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I'm trying to estimate the performance impact of publishing several IP-addresses for a given web-site hostname.

Do browsers choose addresses in a random order?

Do they use the same address for all connections, or do they multiplex connections between different addresses at the same time for all requests?

How does this affect keep-alive and post-keep-alive requests? For example, if a user is doing a search, then I'd very much like them to use the same server from there on out, since going to page 2 of the same search query is likely to be much faster on such a hot server than on a cold one. Is there any easy way to ensure something like that, without introducing single-location-only hostnames into www use?

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2 Answers 2

Do browsers choose addresses in a random order?

No. The browser makes a request to the operating system to get a single IP address for a host name. When the browser makes the request, the OS may use one of multiple strategies for determining which IP address to use. These include:

  • Random
  • Alternating
  • One that appears to be closest

Do they use the same address for all connections, or do they multiplex connections between different addresses at the same time for all requests?

Most browsers cache the results of a DNS lookup for some time after the request it from the OS. As a result, a single client usually won't multiplex.

How does this affect keep-alive and post-keep-alive requests?

An HTTP keep-alive request is done in the same connection as the previous request. As a result, no DNS lookup is done, it will use the same host. The timeout for keep-alive is usually around 10 seconds, so two queries performed by the same user are unlikely to fall within this window. However, a page request and then a request for images and javascript almost always do.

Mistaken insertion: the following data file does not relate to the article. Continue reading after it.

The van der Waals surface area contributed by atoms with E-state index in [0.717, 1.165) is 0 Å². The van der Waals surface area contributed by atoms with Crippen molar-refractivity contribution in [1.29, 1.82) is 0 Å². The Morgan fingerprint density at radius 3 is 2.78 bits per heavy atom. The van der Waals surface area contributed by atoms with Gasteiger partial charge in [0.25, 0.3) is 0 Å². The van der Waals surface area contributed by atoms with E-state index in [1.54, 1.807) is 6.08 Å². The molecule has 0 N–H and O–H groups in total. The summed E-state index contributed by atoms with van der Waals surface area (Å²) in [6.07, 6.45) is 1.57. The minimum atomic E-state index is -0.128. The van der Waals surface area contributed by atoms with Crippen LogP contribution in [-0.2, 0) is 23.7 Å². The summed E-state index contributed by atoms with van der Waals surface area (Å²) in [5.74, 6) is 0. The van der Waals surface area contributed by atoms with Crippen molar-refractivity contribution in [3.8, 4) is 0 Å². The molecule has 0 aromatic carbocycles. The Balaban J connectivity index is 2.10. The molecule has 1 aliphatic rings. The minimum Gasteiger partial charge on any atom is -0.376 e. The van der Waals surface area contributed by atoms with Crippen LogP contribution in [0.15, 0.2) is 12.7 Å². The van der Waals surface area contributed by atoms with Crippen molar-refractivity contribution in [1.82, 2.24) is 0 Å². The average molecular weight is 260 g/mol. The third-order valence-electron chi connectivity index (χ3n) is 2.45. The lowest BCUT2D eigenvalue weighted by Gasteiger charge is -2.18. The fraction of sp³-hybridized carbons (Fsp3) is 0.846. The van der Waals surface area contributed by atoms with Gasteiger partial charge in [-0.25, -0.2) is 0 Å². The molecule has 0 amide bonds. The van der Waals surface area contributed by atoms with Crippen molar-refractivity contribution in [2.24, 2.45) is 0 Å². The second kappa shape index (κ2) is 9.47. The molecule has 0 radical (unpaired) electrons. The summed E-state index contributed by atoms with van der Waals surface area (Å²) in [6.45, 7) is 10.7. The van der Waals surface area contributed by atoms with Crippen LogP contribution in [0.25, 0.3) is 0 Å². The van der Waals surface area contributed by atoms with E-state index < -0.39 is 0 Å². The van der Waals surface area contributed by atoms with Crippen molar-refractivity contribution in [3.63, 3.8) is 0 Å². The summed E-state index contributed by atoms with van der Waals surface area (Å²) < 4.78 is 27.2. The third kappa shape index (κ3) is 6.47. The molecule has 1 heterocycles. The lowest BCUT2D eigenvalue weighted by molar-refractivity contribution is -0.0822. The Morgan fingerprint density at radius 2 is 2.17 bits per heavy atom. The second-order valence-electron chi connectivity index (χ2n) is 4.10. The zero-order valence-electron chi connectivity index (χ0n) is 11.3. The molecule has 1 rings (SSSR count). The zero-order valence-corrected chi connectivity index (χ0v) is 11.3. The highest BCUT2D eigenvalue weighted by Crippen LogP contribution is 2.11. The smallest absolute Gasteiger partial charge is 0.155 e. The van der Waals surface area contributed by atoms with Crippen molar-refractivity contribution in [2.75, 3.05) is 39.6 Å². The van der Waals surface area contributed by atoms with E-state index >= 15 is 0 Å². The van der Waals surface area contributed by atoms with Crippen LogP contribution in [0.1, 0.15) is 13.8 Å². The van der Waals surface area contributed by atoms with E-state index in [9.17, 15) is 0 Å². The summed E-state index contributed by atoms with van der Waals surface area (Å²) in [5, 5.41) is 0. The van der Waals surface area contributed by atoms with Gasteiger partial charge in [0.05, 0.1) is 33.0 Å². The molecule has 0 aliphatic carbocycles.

As for post-keep-alive requests, it depends on how long the browser caches DNS info. It may cache it for several minutes, but it may not.

You probably want to read the wikipedia article about Round-robin DNS. It has some commentary under the "drawbacks" section that you may find helpful: http://en.wikipedia.org/wiki/Round-robin_DNS

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Just to answer the part of the question Stephen Ostermiller didn't:

For example, if a user is doing a search, then I'd very much like them to use the same server from there on out, since going to page 2 of the same search query is likely to be much faster on such a hot server than on a cold one. Is there any easy way to ensure something like that, without introducing single-location-only hostnames into www use?

The obvious solution would be to deploy a load-balancer with persistence in front of your servers, so that it can receive all client requests and forward them to the appropriate server.

There are several ways to implement persistence, including client IP affinity, cookie injection and application cookie learning. For your use case, you could even just base the server choice on the user's search term (presumably found in the URL) alone.

Depending on the method used, it can even be possible to have multiple load balancers with persistence in front of the same server pool, working together, with round-robin DNS used to distribute connections among the load balancers. That way, you can get the best of both worlds: no matter which load balancer the client queries, the request is (preferentially) forwarded to the same back-end server.

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